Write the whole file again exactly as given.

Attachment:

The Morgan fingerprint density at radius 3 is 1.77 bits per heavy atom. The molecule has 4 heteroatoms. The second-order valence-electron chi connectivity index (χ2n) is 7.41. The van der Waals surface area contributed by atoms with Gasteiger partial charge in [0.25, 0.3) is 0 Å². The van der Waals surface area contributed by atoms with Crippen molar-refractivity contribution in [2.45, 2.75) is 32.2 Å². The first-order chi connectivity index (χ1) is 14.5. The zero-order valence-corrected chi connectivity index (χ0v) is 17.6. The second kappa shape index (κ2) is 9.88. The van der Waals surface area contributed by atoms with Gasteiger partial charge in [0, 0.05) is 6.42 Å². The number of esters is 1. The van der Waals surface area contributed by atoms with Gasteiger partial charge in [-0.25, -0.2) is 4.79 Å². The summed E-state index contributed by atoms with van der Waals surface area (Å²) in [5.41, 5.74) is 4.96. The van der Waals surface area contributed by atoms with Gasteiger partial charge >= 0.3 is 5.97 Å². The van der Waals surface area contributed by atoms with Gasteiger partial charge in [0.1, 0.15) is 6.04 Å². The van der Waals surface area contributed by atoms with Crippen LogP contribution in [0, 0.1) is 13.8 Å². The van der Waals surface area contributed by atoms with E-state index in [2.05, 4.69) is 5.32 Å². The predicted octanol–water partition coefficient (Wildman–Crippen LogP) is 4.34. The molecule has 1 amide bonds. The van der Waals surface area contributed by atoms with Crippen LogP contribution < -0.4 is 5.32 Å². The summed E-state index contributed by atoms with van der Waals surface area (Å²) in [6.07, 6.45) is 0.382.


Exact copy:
The Morgan fingerprint density at radius 3 is 1.77 bits per heavy atom. The molecule has 4 heteroatoms. The second-order valence-electron chi connectivity index (χ2n) is 7.41. The van der Waals surface area contributed by atoms with Gasteiger partial charge in [0.25, 0.3) is 0 Å². The van der Waals surface area contributed by atoms with Crippen molar-refractivity contribution in [2.45, 2.75) is 32.2 Å². The first-order chi connectivity index (χ1) is 14.5. The zero-order valence-corrected chi connectivity index (χ0v) is 17.6. The second kappa shape index (κ2) is 9.88. The van der Waals surface area contributed by atoms with Gasteiger partial charge in [0, 0.05) is 6.42 Å². The number of esters is 1. The van der Waals surface area contributed by atoms with Gasteiger partial charge in [-0.25, -0.2) is 4.79 Å². The summed E-state index contributed by atoms with van der Waals surface area (Å²) in [5.41, 5.74) is 4.96. The van der Waals surface area contributed by atoms with Gasteiger partial charge >= 0.3 is 5.97 Å². The van der Waals surface area contributed by atoms with Gasteiger partial charge in [0.1, 0.15) is 6.04 Å². The van der Waals surface area contributed by atoms with Crippen LogP contribution in [0, 0.1) is 13.8 Å². The van der Waals surface area contributed by atoms with E-state index in [2.05, 4.69) is 5.32 Å². The predicted octanol–water partition coefficient (Wildman–Crippen LogP) is 4.34. The molecule has 1 amide bonds. The van der Waals surface area contributed by atoms with Crippen LogP contribution < -0.4 is 5.32 Å². The summed E-state index contributed by atoms with van der Waals surface area (Å²) in [6.07, 6.45) is 0.382.